Gabelli to Vote Against Cablevision Buyout
Fund manager Mario Gabelli is to vote his fund's stake in Cablevision Systems against a $10.6 billion buyout of the New York-area cable operator and entertainment group, according to a regulatory filing.
Cablevision agreed earlier this year to be taken private in a $36.26-a-share bid from the Dolan family, which owns 20% of the company's common stock.
Shareholders are due to vote on the proposal on October 24.
Gabelli said at the time the deal was struck that the offer undervalues Cablevision's assets by $15 a share, or more than $4 billion.
Cablevision owns Madison Square Garden and its pro sports teams, the New York Knicks (basketball) and Rangers (ice hockey). The company also operates New York's famed Radio City Music Hall and the Beacon Theater, and owns and operates the Clearview Cinemas movie theater chain.
In the filing by Gabelli's firm Gamco Investors dated Friday, the fund said it planned on "voting against the issuer's proposed going private transaction at the issuer's upcoming special meeting of shareholders." The "issuer" is explained in the filing as referring to Cablevision.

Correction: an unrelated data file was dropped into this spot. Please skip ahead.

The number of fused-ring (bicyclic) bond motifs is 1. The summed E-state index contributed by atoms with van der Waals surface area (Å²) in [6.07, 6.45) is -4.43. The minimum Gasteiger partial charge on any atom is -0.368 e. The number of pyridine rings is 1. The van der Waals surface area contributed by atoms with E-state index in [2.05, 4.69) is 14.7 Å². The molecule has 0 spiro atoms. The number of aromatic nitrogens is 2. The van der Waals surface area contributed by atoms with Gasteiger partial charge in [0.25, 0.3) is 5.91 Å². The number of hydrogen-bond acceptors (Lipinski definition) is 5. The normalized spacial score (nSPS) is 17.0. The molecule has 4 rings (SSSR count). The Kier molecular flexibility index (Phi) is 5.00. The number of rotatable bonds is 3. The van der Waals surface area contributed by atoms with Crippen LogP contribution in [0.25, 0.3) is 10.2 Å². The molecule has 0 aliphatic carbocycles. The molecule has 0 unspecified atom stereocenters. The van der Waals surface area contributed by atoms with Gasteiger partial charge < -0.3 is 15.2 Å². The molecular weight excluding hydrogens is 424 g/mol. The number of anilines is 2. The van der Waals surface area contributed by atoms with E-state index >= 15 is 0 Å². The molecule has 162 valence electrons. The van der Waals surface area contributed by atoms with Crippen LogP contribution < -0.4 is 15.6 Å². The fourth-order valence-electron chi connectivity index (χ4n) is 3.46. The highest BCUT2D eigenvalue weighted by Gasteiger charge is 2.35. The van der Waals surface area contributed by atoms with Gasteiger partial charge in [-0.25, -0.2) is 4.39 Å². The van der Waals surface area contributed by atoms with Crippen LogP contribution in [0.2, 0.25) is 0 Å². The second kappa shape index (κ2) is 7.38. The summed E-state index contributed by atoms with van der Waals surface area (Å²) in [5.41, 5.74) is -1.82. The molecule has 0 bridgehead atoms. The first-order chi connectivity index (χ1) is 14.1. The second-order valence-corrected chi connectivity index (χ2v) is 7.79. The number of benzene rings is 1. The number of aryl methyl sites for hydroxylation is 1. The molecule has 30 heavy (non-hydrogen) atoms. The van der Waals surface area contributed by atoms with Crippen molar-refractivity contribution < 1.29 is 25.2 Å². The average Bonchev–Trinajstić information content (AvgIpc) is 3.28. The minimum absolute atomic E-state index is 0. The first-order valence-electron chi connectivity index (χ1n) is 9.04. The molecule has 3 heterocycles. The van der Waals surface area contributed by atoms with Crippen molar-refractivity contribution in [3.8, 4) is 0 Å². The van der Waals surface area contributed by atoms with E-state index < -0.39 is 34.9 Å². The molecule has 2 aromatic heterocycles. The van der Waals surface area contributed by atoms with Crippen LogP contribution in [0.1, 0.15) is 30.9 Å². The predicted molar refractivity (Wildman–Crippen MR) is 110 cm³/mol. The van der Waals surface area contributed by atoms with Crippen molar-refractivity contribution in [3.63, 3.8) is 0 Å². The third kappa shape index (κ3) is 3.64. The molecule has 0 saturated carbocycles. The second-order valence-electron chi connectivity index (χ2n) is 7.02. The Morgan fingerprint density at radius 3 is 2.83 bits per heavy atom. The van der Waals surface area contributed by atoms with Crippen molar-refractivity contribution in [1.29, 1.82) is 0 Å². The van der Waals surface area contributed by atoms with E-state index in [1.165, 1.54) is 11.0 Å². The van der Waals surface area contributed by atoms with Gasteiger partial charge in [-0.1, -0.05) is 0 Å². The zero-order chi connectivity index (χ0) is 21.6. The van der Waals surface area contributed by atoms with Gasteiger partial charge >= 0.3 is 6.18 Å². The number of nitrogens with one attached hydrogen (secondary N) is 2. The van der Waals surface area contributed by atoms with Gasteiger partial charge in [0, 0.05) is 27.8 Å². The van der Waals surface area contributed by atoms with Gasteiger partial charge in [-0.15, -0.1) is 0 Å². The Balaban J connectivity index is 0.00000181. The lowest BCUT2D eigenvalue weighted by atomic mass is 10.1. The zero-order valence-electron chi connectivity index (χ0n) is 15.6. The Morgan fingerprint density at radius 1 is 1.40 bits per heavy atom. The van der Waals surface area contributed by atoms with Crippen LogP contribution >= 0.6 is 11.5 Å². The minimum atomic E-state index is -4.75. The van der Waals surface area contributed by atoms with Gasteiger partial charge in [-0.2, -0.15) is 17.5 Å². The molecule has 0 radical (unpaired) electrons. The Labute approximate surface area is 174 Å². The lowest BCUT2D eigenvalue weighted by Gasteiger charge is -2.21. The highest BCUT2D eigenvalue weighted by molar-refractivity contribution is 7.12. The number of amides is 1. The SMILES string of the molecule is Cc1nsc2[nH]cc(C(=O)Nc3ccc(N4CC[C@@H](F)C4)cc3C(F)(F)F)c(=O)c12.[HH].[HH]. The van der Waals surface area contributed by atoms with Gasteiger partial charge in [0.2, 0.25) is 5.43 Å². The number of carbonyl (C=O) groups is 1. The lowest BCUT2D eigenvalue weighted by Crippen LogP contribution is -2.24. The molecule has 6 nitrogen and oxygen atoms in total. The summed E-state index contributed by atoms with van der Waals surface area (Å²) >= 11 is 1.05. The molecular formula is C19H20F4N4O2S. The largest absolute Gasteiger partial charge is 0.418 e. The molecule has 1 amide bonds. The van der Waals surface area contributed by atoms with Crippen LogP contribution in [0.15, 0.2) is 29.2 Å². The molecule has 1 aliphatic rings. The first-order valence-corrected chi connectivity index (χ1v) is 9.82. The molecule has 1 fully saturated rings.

"We believe our clients are best served by staying the course in Cablevision," Gabelli wrote in a letter to Cablevision chairman Charles Dolan dated October 8. The letter was posted on Gamco Investors' Web site under a section entitled The Gabelli Blog.
Gamco, Gabelli and related funds have an 8.3% stake in Cablevision according to Friday's filing.
Another shareholder who has in the past expressed doubts the bid reflects the true potential value of Cablevision, is T Rowe Price.
Craig Moffett, an analyst at Sanford Bernstein, recently said in a note to clients that questions remain with respect to whether or not shareholders will support the deal.
For the Dolan bid to succeed it has to be approved by the holders of a majority of the outstanding shares of Cablevision Class A common shares held by unaffiliated (non-Dolan) shareholders such as hedge funds and others.
Cablevision disclosed in a filing with U.S. regulators last month that the Dolan family was considering ways to reduce the company's leverage after the deal closes, which could include selling assets, entering into strategic partnerships, cutting operating expenses or discontinuing businesses.
It was considering those moves in anticipation of higher borrowing costs as a result of unsettled conditions in the credit markets.